I want to reassure local alumni members, parents of current students, and anyone else with an interest in the University of Saskatchewan: despite news reports suggesting a war zone, the university is still standing.
I was at the U of S this past week, as the news reports of a fired-then rehired professor, provost’s resignation and departure of the president swirled. As I walked across campus, amid the greystone buildings, the greening trees, hearing laughter and daycare children playing in the distance, it was as calm and beautiful as any other summer day there. The work of the U of S goes on.
What has ended is the term of Ilene Busch-Vishniac as president. From the time of her appointment, she was in a difficult spot. Following the immensely popular Peter MacKinnon as president, she would have needed to walk on water to begin to live up to his record. She was an outsider, not only to the U of S but to Western Canada. And she’s female, the first women to hold this role. She was accepting a huge challenge in accepting the role of president.
New leaders in any setting often want to make a mark, and make it quickly. Depending on the situation, quick action may be the right choice, to deal with a lingering problem or just to shake up years of complacency. The danger is that a new leader may not understand the culture and history of the place and not anticipate the reaction to decisions. Busch-Vishniac’s ill-received change was TransformUS, a process meant to review all programs and services at the university and reallocate funding so as to trim back in less-used areas and bolster well-used ones, as well as cut costs generally.
Was the hype about the need for cost-cutting overblown? Maybe. But it is true that the U of S went through years of strong financial support from the province as MacKinnon’s political connections paid off through funding for multiple new buildings, which then had to be operated, maintained and staffed. The university’s operating costs were growing while the government was scaling back its support to education, severely limiting funding increases. Something would have needed to change, somehow. It was a situation not of Busch-Vishniac’s making, but one she was going to have to address in some way. TransformUS was the process chosen.
Despite all the cries from students, faculty and staff of how this process was forced upon them, it was a highly transparent and open discussion by the standards of anyone who doesn’t work at a university. People who work in “the real world” routinely get change delivered without even a hint before it happens. There were so many meetings and committees regarding TransformUS that for anyone there to say they were left out is disingenuous.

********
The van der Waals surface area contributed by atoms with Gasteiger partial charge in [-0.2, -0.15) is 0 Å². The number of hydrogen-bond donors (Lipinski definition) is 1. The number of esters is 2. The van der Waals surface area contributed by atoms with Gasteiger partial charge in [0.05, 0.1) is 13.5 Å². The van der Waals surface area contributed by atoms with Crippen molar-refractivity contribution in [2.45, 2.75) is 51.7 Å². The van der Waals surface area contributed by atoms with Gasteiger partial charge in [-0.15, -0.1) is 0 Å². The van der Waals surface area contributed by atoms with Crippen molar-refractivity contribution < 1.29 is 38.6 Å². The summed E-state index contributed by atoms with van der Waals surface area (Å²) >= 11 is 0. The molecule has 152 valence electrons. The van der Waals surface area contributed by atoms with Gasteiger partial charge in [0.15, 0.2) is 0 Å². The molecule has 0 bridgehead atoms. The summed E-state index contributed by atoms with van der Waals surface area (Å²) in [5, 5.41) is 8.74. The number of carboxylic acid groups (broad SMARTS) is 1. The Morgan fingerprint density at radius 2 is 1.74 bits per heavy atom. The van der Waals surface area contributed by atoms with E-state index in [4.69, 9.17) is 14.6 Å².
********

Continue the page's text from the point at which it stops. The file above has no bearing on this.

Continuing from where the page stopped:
Similarly, administrators and managers in “the real world” are expected to put on a brave face and make change happen, whether they agree with it or not. Not so on a university campus. Dissent was voiced in meetings and the media, up to the point when an administrator, Robert Buckingham, took his complaints to the provincial opposition. He was fired. A whirlwind of cries alleging infringement of academic freedom ensued. He was rehired, as a professor but not an administrator. In the process, the provost resigned and then the president was fired.
What is academic freedom? Again, this is something those of us who work in the “real world” can barely imagine. A long-held right of academics to speak out, it was intended to ensure the truth would be told without suppression by government, corporate interests, or administration. Academic freedom is important to society so that those given the tasks of research, teaching and deep thought on issues can speak without fear of job loss. Does this right extend to obstructing administrative changes in the university as an organization? According to those who came to Buckingham’s defence, it does, and the final payment due for curtailing his academic freedom was severing the head of the university.
With Busch-Vishniac’s departure just two years into a five-year term as president, perhaps the critics will feel sufficiently vindicated. I thought the resignation of Provost Brett Fairbairn would have been enough bloodletting, but apparently not. For those who weren’t happy with her leadership, whether for reasons around TransformUS, not being another MacKinnon, being a decisive female, or other reasons, you succeeding in taking out the top person. You have proven your power; but the problems still exist.
Gordon Barnhart, a U of S professor with a strong record of government service including as lieutenant governor of Saskatchewan, has been named interim president. It now becomes his job to ease the fears and to restore calm. His advantage includes understanding the culture and being well liked. If this were a six-month stint as president, he could simply be a caretaker; however, hiring a new permanent president takes a long time and he will have to face the same realities Busch-Vishniac tried to address. A decision must be made on the TransformUS process, to continue, modify or end it. And, whether the process wears the same name or not, the realities of funding still need to be faced.
I wish the new president well. For most of my adult life, I have had a connection to the university as a student, alumna, Senate member, and parent to U of S students. Like thousands of others in Saskatchewan and expatriate grads elsewhere, I want this institution to maintain its service and reputation.
My hope is that the summer calm of the campus will extend to the meeting rooms and president’s office, and well-considered decisions will occur.
Barb Gustafson is a lifelong Prince Albert resident and a former managing editor and publisher of the Prince Albert Daily Herald. Email: firstname.lastname@example.org